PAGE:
Ph Reading Accuracy

Discussion in 'Freshwater Beginners' started by Louise782, Feb 27, 2019.

  1. Louise782

    Louise782New MemberMember

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    I'm new here and would first like to say Hi to everyone :)
    I have 2 goldfish in a 160L tank, they recently became unwell. The older one more so. I have tried various things which I will post about tomorrow for advice as it will be an essay :((

    Long story short, the water treatment I used recently seems to have done bizarre things to the tank water and the older of the 2 fish has now lost the gold colour from its scales on both sides of her back which looks sore and a little frayed ;(

    I got some new test strips from Interpet, everything is 0 :( but what I would like to ask specifically about is if routine water treatments such as interpet 'Tap safe' to remove chlorine etc and 'fast filter' can alter the pH?

    It was showing as 6.4 but may be less as that's the lowest reading it gives. I do have soft water and recently took out the driftwood and added some sea shells. I'm thinking this may be why the poor girl has lost the colour from her scales if it's acidic?

    I set up a quarantine tank with bottled water with a pH of 7.8 (and adding pH up daily to the main tank with the smaller fish that seems fine) but when I tested it prior to putting the fish in after adding the above 2 things, the test strip read 6.4 again.
    I don't know if I just have a bad batch of strips or ?
    She does seem more active in the quarantine tank but still isn't for feeding much. I am starting to think that her eyesight has been affected too. I don't want to hold her to try feeding incase it hurts her back, but she does nibble a bit at a piece of banana and peas if I syringe it out near her mouth. Everything seems to have gone downhill since I bought a new double air pump and 2 new airstones last month.
    Any advice appreciated with thanks in advance.
     
  2. Feohw

    FeohwWell Known MemberMember

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    First of all, hello and welcome!

    How long have you had the fish and tank? So the ph is 6.4 now, what was it prior? Is 7.8 the usual ph? Is the tank cycled? Do you know the kh of the tank? Low kh can lead to a ph crash. Could you tell me how you keep your tank, what temperature, water change schedule, what you feed the goldfish? Are they lethargic at all, any other symptoms that could be linked to disease?

    As far as I know, those products don't affect ph. Sea shells can increase ph, especially if they are crushed shells.

    Sometimes tap water can have chemicals that cause the ph to be high, but when left for a certain amount of time, the chemicals can fade and the ph would fall down. Try leaving out tap water or whatever water you use in a container for 24 hours and test to see if the ph has fallen. If that's the case you should leave your fresh water out for 24 hours before adding it to your tank to ensure the ph is the same.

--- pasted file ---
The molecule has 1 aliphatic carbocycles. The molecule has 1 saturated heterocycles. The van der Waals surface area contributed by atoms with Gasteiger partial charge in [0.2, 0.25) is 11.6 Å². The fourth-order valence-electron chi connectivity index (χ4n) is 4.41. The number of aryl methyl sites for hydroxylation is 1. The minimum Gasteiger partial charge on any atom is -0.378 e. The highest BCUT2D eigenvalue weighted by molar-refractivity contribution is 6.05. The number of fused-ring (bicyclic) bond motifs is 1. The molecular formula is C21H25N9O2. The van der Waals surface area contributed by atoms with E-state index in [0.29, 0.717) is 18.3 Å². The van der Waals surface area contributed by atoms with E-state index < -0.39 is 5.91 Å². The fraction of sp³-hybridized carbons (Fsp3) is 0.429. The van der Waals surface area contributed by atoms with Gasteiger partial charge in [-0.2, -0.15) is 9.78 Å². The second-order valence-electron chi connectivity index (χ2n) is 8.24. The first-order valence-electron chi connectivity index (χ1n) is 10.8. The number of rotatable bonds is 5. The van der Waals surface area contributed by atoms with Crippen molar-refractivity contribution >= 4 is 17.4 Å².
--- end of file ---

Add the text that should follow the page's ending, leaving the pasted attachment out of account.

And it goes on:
Test strips are less accurate than liquid tests. Granted liquid tests can be expensive, so if you don't want to buy one, you could take your tank water to your LFS and ask them to test it for you.

    I've heard of some people keeping goldfish at 6.4, they would prefer higher, but ph fluctuations can be much more traumatic than a low ph. That's why using chemicals to alter ph can be risky.
     
  3. Islandvic

    IslandvicWell Known MemberMember

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    Welcome to the forum @Louise782 .

    Looks like your tap water has lower pH than your bottled water. Could be the bottle water came from a different water source.

    It appears you've been trying hard to get your tank and goldfish all back into a healthy direction. It van be very frustrating!

    As for water conditioners to remove chlorine and chloramines from municipal treated water sources, they shouldn't alter pH, unless it's some type of producted that is marketed to do so.

    As for the "fast filter" product you mentioned, is that a type of cycle booster, to jump start the nitrogen cycle?

    You also mentioned adding a product to increase the pH.

    I won't comment on how well they work or dont work, but trying to adjust pH through chemical products is a never ending battle.

    You will be always buying more product, after water changes and always chasing the pH levels around.

    The biggest concern with pH and fish are large swings in pH difference. If the fish are in a tank with a certain pH, and then you do a large water change and the pH changes drastically, or you put a fish in a quarantine/hospital tank with a pH that is a lot different, the drastic and quick pH differential us what causes the stress.

    Most fish will adapt overtime to whatever the source water pH is that you do your water changes from.

    Keeping the pH around a general constant is a better goal, by just leaving it alone. That way when water changes are made, the new water will be about the same pH as the tank water.

    Adding a bag of crushed coral to the substrate is a natural way to increase pH over time and wont cause drastic shifts

    Most times when fish start to not act like there usual selves, a series of large water changes spaced out every few days along with thorough cleaning of the substrate with a gravel siphon vac is called for.